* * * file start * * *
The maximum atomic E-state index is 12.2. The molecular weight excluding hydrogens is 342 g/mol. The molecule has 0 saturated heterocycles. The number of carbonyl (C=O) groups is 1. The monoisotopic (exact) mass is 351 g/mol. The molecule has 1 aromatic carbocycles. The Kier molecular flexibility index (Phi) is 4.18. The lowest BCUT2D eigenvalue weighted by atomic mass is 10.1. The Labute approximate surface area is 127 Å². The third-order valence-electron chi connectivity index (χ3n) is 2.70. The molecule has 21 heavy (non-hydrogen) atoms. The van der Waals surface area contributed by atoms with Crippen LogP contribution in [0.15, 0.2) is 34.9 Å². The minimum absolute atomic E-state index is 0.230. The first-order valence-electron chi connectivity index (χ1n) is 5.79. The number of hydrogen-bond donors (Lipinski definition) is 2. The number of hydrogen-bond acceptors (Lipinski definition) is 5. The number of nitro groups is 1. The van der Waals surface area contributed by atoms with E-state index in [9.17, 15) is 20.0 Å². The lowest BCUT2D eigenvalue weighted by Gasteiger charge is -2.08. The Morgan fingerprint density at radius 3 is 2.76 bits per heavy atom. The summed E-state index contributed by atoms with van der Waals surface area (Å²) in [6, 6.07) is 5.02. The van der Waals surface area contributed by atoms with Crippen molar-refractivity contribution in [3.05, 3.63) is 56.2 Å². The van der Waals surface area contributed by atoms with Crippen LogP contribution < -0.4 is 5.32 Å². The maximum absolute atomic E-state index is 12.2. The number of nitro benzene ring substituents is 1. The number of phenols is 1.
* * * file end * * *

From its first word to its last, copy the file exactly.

The maximum atomic E-state index is 12.2. The molecular weight excluding hydrogens is 342 g/mol. The molecule has 0 saturated heterocycles. The number of carbonyl (C=O) groups is 1. The monoisotopic (exact) mass is 351 g/mol. The molecule has 1 aromatic carbocycles. The Kier molecular flexibility index (Phi) is 4.18. The lowest BCUT2D eigenvalue weighted by atomic mass is 10.1. The Labute approximate surface area is 127 Å². The third-order valence-electron chi connectivity index (χ3n) is 2.70. The molecule has 21 heavy (non-hydrogen) atoms. The van der Waals surface area contributed by atoms with Crippen LogP contribution in [0.15, 0.2) is 34.9 Å². The minimum absolute atomic E-state index is 0.230. The first-order valence-electron chi connectivity index (χ1n) is 5.79. The number of hydrogen-bond donors (Lipinski definition) is 2. The number of hydrogen-bond acceptors (Lipinski definition) is 5. The number of nitro groups is 1. The van der Waals surface area contributed by atoms with E-state index in [9.17, 15) is 20.0 Å². The lowest BCUT2D eigenvalue weighted by Gasteiger charge is -2.08. The Morgan fingerprint density at radius 3 is 2.76 bits per heavy atom. The summed E-state index contributed by atoms with van der Waals surface area (Å²) in [6, 6.07) is 5.02. The van der Waals surface area contributed by atoms with Crippen molar-refractivity contribution in [3.05, 3.63) is 56.2 Å². The van der Waals surface area contributed by atoms with Crippen LogP contribution < -0.4 is 5.32 Å². The maximum absolute atomic E-state index is 12.2. The number of nitro benzene ring substituents is 1. The number of phenols is 1.